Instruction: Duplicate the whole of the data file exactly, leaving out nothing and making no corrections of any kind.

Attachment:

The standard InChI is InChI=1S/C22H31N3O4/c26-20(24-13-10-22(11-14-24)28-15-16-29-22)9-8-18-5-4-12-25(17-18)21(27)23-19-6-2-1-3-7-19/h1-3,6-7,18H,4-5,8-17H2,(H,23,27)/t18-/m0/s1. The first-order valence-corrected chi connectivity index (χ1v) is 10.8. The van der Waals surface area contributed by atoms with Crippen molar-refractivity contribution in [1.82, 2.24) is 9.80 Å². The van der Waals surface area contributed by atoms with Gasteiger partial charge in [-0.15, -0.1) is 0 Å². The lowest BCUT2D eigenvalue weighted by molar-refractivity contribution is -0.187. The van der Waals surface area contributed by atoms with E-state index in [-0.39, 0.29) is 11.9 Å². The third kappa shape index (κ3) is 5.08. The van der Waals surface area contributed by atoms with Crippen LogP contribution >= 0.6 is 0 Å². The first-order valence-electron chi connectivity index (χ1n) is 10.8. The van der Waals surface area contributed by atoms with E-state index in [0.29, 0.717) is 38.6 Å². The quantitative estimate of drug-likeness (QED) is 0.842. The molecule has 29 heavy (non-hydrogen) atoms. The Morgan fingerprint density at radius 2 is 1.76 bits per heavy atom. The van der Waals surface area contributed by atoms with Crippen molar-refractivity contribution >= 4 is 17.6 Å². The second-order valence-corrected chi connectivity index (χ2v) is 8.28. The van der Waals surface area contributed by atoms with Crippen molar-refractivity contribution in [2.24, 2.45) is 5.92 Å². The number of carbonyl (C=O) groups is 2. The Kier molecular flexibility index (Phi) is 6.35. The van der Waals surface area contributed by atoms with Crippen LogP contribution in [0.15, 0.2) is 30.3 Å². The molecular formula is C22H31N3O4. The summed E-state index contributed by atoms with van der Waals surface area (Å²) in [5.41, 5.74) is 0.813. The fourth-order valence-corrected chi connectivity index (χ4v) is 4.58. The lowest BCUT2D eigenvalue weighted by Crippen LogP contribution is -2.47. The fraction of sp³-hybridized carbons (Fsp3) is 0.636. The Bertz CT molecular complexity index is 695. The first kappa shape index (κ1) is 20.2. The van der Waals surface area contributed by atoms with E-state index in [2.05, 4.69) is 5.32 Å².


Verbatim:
The standard InChI is InChI=1S/C22H31N3O4/c26-20(24-13-10-22(11-14-24)28-15-16-29-22)9-8-18-5-4-12-25(17-18)21(27)23-19-6-2-1-3-7-19/h1-3,6-7,18H,4-5,8-17H2,(H,23,27)/t18-/m0/s1. The first-order valence-corrected chi connectivity index (χ1v) is 10.8. The van der Waals surface area contributed by atoms with Crippen molar-refractivity contribution in [1.82, 2.24) is 9.80 Å². The van der Waals surface area contributed by atoms with Gasteiger partial charge in [-0.15, -0.1) is 0 Å². The lowest BCUT2D eigenvalue weighted by molar-refractivity contribution is -0.187. The van der Waals surface area contributed by atoms with E-state index in [-0.39, 0.29) is 11.9 Å². The third kappa shape index (κ3) is 5.08. The van der Waals surface area contributed by atoms with Crippen LogP contribution >= 0.6 is 0 Å². The first-order valence-electron chi connectivity index (χ1n) is 10.8. The van der Waals surface area contributed by atoms with E-state index in [0.29, 0.717) is 38.6 Å². The quantitative estimate of drug-likeness (QED) is 0.842. The molecule has 29 heavy (non-hydrogen) atoms. The Morgan fingerprint density at radius 2 is 1.76 bits per heavy atom. The van der Waals surface area contributed by atoms with Crippen molar-refractivity contribution >= 4 is 17.6 Å². The second-order valence-corrected chi connectivity index (χ2v) is 8.28. The van der Waals surface area contributed by atoms with Crippen molar-refractivity contribution in [2.24, 2.45) is 5.92 Å². The number of carbonyl (C=O) groups is 2. The Kier molecular flexibility index (Phi) is 6.35. The van der Waals surface area contributed by atoms with Crippen LogP contribution in [0.15, 0.2) is 30.3 Å². The molecular formula is C22H31N3O4. The summed E-state index contributed by atoms with van der Waals surface area (Å²) in [5.41, 5.74) is 0.813. The fourth-order valence-corrected chi connectivity index (χ4v) is 4.58. The lowest BCUT2D eigenvalue weighted by Crippen LogP contribution is -2.47. The fraction of sp³-hybridized carbons (Fsp3) is 0.636. The Bertz CT molecular complexity index is 695. The first kappa shape index (κ1) is 20.2. The van der Waals surface area contributed by atoms with E-state index in [2.05, 4.69) is 5.32 Å².